BEVERLY SHORES | In 1933, Chicago played host to the World's Fair, themed "A Century of Progress."
Now, some 74 years later, five of the most famous structures built for the international showcase are undergoing restoration to keep them standing for decades, or even centuries.
The World's Fair houses, along Lake Michigan in Beverly Shores, were brought by barge to the dunes in 1935 after the end of the fair by developer Robert Bartlett, who hoped to lure urban dwellers to the resort town.
The five structures barely stood the test of time and the harshness of the elements. Rotting wood, broken glass and slipping foundations left once elegant and futuristic lakefront homes in desperate need of restoration.
In 1997, the Indiana Dunes National Lakeshore and the Indiana Historic Landmarks Foundation began conversations on how to bring the Wieboldt-Rostone House, Florida Tropical House, Cypress Log Cabin, House of Tomorrow and Armco-Ferro House back to their original beauty.
"We started seeking private parties to pay for all of the restoration work, in return for a 30-year sublease," said Todd Zeiger, project manager and director of the Northern Regional Office of the Indiana Historic Landmarks Foundation. "The parties are responsible for getting the restoration complete through an approved plan, and then they implement the plan by either hiring subcontractors or getting it done themselves."
The homes are now in various stages of restoration.
Only one home is left for interested restoration parties -- the House of Tomorrow. Zeiger said the Cypress Log Cabin is scheduled for completion this fall.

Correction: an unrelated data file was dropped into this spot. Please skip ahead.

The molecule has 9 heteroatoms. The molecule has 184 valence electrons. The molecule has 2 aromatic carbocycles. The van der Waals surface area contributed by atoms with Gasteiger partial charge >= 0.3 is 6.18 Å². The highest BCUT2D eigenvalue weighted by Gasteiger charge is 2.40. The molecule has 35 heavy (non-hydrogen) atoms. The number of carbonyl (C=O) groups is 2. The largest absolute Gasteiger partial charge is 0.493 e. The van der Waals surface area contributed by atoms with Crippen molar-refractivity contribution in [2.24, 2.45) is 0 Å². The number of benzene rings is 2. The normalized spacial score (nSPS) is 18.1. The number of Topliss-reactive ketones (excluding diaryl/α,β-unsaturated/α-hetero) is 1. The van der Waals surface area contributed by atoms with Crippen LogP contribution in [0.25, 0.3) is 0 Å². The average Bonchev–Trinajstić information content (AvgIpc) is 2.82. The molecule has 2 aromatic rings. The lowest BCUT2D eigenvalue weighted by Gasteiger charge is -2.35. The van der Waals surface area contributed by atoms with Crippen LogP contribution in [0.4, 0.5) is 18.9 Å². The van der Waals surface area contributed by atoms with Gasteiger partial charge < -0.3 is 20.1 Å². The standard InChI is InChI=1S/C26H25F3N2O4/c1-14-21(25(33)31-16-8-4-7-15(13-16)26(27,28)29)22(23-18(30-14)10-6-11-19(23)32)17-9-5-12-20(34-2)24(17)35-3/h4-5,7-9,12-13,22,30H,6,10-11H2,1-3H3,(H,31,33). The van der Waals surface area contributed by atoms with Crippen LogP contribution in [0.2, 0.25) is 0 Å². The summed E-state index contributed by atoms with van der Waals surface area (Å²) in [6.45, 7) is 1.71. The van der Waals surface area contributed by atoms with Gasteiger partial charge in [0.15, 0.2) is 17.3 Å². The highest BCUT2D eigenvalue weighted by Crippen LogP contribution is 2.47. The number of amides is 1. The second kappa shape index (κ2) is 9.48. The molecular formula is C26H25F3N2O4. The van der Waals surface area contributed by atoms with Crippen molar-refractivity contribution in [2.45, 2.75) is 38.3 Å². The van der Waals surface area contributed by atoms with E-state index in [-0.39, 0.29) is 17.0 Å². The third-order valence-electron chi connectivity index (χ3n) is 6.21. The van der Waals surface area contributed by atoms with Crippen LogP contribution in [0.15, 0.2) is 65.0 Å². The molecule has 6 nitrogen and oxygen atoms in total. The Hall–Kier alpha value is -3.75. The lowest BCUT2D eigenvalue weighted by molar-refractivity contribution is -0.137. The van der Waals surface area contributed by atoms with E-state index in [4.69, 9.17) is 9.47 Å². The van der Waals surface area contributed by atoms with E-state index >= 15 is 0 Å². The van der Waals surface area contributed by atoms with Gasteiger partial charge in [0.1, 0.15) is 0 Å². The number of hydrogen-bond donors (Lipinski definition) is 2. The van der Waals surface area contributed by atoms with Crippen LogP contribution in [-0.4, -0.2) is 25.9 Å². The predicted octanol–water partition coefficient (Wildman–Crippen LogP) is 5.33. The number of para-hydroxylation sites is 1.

Flint Alm and his wife, Jamie, of Crown Point, have been restoring the home for the past 3 1/2 years and said it is a labor of love.
"I know that it looks like hell now, but it really looked terrible before," Flint Alm joked as he walked through the home as crews outside set cypress logs brought in from Florida.
Alm said more than 100 interested couples who passed on the opportunity to restore the home.
"They didn't just say no, they said hell no because of the condition of this house. The floor was all up and down, and the foundation was falling apart so bad that the state said it would fall apart if we tried to lift it up. So we had to take it apart in four sections that are sitting out back," Alm said.
But Alm and his wife, owners of a plumbing business, say they chose to head up the work because of the location and the incredible opportunity. They have to fulfill state requirements for restoration on the front of the home, but in the back have done a remodel, adding bedrooms and making the space more livable.
Zeiger says that the other homes are progressing as well.
"The Armco-Ferro House has about 80 to 90 percent of its structure repair completed, and they're about a year out. There was a lot more structural work than expected. A steelworker apprentice program has helped out that project."
"The Rostone House is about 18 months out and there was significant structural issues and about 2 feet of roofing material they have to remove."
"The Florida House is almost done outside, and the inside is about 12 months out," he said.
Zeiger says the Indiana Historic Landmarks Foundation is currently accepting proposals for the House of Tomorrow, and on Oct. 6 and 7, the park service will have an open house for the Florida House and Cypress Log Cabin.
"It will be a limited-ticket event, but part of our agreement with the owners is that once a year the homes will be open to the public for tours," Zeiger said.
TO LEARN MORE
The Historic Landmarks Foundation of Indiana is accepting proposals for parties interested in taking on the House of Tomorrow. For more information about tours or the sublease of the House of Tomorrow, e-mail Todd Zeiger at email@example.com.